As for the sexism directed at Clinton I don’t think people ignored this, but unlike what think what you are saying, we were less sure this was coming direcetly from Obama and forces he controlled. For many of us the choice between a the first (of those who had a chance of winning) African American candidate and woman candidate this was a tough issue. I think we all struggled with this choice and most of the people I know came down on the side of Obama, but for reasons I sincerely don’t believe were for ignoring sexism.

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  2. Well, Brian, during the campaign I kept a list of sexist remarks right out of Obama’s mouth. I didn’t save links because URLs are ephemeral, but maybe you remember the time Obama dodged a Detroit reporter’s question calling her “sweetie”? What man born in 1961 uses “sweetie” to a stranger in a professional context, except to insult her? He’s nobody’s senile great-uncle. How about his saying that periodically, when Hillary’s feeling down, her claws come out? Remember the time he shredded his Chicago mentor Alice Palmer?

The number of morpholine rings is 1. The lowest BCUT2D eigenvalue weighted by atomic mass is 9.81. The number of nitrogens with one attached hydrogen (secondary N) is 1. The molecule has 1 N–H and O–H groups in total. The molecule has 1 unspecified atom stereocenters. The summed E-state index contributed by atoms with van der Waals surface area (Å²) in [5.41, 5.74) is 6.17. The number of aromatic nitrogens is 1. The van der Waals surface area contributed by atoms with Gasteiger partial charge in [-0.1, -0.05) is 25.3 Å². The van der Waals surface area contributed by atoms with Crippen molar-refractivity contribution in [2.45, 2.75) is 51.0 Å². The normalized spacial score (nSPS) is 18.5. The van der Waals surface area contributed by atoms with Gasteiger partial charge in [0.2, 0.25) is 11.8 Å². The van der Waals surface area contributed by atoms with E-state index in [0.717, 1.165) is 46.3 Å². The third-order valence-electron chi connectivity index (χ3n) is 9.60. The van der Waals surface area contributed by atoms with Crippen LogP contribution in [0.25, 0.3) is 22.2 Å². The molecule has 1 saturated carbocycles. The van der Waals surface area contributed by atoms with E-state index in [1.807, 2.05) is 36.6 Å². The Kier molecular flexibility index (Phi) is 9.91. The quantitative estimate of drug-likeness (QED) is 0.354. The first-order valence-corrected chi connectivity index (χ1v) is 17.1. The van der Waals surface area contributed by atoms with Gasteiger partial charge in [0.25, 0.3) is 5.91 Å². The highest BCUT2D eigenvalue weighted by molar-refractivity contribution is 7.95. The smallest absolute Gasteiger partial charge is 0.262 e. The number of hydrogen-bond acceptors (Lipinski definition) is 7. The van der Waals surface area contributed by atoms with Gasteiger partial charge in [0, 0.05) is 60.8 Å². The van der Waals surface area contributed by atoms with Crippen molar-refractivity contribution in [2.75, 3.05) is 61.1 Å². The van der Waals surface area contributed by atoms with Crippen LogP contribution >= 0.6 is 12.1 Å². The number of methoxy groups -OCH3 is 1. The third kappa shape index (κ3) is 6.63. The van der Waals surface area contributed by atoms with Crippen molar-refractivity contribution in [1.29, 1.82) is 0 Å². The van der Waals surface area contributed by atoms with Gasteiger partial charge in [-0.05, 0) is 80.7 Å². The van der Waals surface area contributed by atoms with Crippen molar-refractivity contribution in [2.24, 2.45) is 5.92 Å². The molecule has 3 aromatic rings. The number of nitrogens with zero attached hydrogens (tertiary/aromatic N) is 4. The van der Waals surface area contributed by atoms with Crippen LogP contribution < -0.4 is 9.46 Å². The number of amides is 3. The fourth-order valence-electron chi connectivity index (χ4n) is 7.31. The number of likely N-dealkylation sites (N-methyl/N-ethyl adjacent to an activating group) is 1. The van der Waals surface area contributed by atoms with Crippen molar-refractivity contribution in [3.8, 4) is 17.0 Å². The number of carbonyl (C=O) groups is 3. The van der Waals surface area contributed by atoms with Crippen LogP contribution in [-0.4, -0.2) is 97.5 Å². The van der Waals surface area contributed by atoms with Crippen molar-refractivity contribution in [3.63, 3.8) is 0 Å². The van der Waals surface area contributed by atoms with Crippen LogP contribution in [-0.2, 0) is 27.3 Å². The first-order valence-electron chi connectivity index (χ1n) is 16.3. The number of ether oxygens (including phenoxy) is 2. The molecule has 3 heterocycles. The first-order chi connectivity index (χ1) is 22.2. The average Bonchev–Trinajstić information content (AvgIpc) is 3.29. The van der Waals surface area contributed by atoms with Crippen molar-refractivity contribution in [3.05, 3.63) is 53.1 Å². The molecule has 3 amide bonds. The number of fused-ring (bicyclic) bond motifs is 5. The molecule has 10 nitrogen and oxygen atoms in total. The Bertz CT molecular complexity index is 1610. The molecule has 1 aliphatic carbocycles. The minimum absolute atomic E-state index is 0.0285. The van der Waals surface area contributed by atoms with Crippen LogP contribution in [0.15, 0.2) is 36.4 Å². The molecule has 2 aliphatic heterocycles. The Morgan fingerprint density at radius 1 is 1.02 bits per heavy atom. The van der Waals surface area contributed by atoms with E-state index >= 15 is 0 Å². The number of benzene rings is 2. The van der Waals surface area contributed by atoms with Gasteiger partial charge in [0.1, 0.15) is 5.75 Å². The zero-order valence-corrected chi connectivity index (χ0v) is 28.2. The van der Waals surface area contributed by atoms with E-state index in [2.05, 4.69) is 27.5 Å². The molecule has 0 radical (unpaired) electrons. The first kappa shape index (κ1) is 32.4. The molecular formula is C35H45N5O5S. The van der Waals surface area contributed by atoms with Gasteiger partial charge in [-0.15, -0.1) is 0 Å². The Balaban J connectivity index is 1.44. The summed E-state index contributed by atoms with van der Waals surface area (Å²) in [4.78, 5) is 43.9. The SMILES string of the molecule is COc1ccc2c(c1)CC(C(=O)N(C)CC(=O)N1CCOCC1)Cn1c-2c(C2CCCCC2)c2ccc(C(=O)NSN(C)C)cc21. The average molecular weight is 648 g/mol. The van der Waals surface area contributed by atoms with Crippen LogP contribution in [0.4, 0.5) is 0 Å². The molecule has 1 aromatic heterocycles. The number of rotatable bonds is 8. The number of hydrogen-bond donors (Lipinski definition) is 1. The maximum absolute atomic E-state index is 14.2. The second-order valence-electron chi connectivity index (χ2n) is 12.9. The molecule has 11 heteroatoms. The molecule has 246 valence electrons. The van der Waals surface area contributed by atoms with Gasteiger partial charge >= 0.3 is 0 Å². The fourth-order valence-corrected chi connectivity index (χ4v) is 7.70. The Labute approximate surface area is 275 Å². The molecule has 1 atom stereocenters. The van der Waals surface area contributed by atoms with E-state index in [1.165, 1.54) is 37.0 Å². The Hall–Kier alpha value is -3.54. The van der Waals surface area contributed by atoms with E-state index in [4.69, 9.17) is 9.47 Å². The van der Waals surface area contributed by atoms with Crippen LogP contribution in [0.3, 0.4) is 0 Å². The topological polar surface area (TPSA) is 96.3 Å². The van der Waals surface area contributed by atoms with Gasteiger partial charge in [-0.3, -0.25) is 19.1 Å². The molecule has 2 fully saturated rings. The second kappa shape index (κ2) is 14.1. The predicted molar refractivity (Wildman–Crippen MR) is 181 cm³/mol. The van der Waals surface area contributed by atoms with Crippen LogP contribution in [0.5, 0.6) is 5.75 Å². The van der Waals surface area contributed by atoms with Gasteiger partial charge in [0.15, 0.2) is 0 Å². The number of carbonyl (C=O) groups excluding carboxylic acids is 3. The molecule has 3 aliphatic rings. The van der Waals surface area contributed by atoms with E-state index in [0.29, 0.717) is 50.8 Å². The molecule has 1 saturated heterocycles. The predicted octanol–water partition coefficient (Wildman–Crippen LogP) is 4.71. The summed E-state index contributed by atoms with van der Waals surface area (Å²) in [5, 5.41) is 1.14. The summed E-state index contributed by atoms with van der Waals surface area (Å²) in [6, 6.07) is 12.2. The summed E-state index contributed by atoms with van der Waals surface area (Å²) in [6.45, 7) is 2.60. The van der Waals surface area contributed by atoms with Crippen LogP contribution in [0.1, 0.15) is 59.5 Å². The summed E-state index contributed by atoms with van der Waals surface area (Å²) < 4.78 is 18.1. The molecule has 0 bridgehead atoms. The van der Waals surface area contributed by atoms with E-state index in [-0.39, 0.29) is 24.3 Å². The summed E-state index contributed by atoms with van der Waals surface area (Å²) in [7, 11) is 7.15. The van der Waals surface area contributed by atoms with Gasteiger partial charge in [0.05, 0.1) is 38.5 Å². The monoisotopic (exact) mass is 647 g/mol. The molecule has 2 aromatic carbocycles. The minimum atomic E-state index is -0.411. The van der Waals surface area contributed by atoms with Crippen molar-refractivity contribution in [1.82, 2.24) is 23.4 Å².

I could go on, but I’d just as soon stop now. Like Emma, I remain horrified that male and female liberals condoned this blend of sexism and opportunism. It was every bit as bad as racism.

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  3. I think many of us saw someone whose background and rhetoric seemed more opened to listening to voices of those disempowered–including women.

    As opposed to the woman who was staff attorney for the CDF, worked on children’s health initiatives throughout her legal career, provided legal services to indigent persons as an attorney, helped pass SCHIP, gave a speech at the Beijing 4th World Conference on Women recognizing women’s rights as human rights, went to a women’s college, served as chair of the Legal Services Corp. (which provides free legal services to low-income folks nationwide), created, with Janet Reno, the Department of Justice’s Violence Against Women office, worked with women in Northern Ireland during the succesful peace accords, spoke out against the Taliban’s oppressin of women in Afghanistan, and created Vital Voices to increase women’s participation in politics worldwide.

    Tell me, what was it *exactly* about Obama’s “background and rhetoric” that made him “seem more open to listening to…women” than Hillary Clinton?

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  4. Pingback: Sexism at The Nation? Surely not! : Historiann : History and sexual politics, 1492 to the present